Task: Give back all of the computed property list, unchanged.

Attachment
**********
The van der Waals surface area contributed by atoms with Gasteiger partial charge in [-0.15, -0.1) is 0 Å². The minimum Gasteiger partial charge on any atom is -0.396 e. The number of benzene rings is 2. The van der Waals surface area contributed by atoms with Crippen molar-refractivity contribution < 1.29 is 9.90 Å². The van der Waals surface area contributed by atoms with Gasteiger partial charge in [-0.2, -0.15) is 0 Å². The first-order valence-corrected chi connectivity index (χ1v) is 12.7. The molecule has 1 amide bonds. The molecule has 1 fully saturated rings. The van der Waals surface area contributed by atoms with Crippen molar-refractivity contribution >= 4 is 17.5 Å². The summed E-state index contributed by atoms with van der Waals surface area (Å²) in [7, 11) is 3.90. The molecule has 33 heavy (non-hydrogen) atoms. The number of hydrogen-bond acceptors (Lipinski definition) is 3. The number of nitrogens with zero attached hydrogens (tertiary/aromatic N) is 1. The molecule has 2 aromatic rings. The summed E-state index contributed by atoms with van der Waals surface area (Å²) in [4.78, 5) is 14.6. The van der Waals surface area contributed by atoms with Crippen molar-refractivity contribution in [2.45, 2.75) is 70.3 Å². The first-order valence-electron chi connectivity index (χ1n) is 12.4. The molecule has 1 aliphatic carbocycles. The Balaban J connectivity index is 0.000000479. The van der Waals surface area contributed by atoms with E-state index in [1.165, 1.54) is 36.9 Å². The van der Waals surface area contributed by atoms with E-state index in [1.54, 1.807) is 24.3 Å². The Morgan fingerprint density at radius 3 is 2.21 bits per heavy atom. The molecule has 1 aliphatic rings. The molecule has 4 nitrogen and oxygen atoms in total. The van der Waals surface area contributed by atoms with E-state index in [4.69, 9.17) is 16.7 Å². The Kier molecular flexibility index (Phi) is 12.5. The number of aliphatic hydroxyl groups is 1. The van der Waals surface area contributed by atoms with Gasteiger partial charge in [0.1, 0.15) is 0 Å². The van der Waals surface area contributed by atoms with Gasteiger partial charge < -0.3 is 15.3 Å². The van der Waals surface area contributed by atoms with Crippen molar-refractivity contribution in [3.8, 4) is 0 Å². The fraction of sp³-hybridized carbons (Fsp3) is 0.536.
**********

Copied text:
The van der Waals surface area contributed by atoms with Gasteiger partial charge in [-0.15, -0.1) is 0 Å². The minimum Gasteiger partial charge on any atom is -0.396 e. The number of benzene rings is 2. The van der Waals surface area contributed by atoms with Crippen molar-refractivity contribution < 1.29 is 9.90 Å². The van der Waals surface area contributed by atoms with Gasteiger partial charge in [-0.2, -0.15) is 0 Å². The first-order valence-corrected chi connectivity index (χ1v) is 12.7. The molecule has 1 amide bonds. The molecule has 1 fully saturated rings. The van der Waals surface area contributed by atoms with Crippen molar-refractivity contribution >= 4 is 17.5 Å². The summed E-state index contributed by atoms with van der Waals surface area (Å²) in [7, 11) is 3.90. The molecule has 33 heavy (non-hydrogen) atoms. The number of hydrogen-bond acceptors (Lipinski definition) is 3. The number of nitrogens with zero attached hydrogens (tertiary/aromatic N) is 1. The molecule has 2 aromatic rings. The summed E-state index contributed by atoms with van der Waals surface area (Å²) in [4.78, 5) is 14.6. The van der Waals surface area contributed by atoms with Crippen molar-refractivity contribution in [2.45, 2.75) is 70.3 Å². The first-order valence-electron chi connectivity index (χ1n) is 12.4. The molecule has 1 aliphatic carbocycles. The Balaban J connectivity index is 0.000000479. The van der Waals surface area contributed by atoms with E-state index in [1.165, 1.54) is 36.9 Å². The van der Waals surface area contributed by atoms with E-state index in [1.54, 1.807) is 24.3 Å². The Morgan fingerprint density at radius 3 is 2.21 bits per heavy atom. The molecule has 1 aliphatic rings. The molecule has 4 nitrogen and oxygen atoms in total. The van der Waals surface area contributed by atoms with E-state index in [4.69, 9.17) is 16.7 Å². The Kier molecular flexibility index (Phi) is 12.5. The number of aliphatic hydroxyl groups is 1. The van der Waals surface area contributed by atoms with Gasteiger partial charge in [0.1, 0.15) is 0 Å². The van der Waals surface area contributed by atoms with Gasteiger partial charge < -0.3 is 15.3 Å². The van der Waals surface area contributed by atoms with Crippen molar-refractivity contribution in [3.8, 4) is 0 Å². The fraction of sp³-hybridized carbons (Fsp3) is 0.536.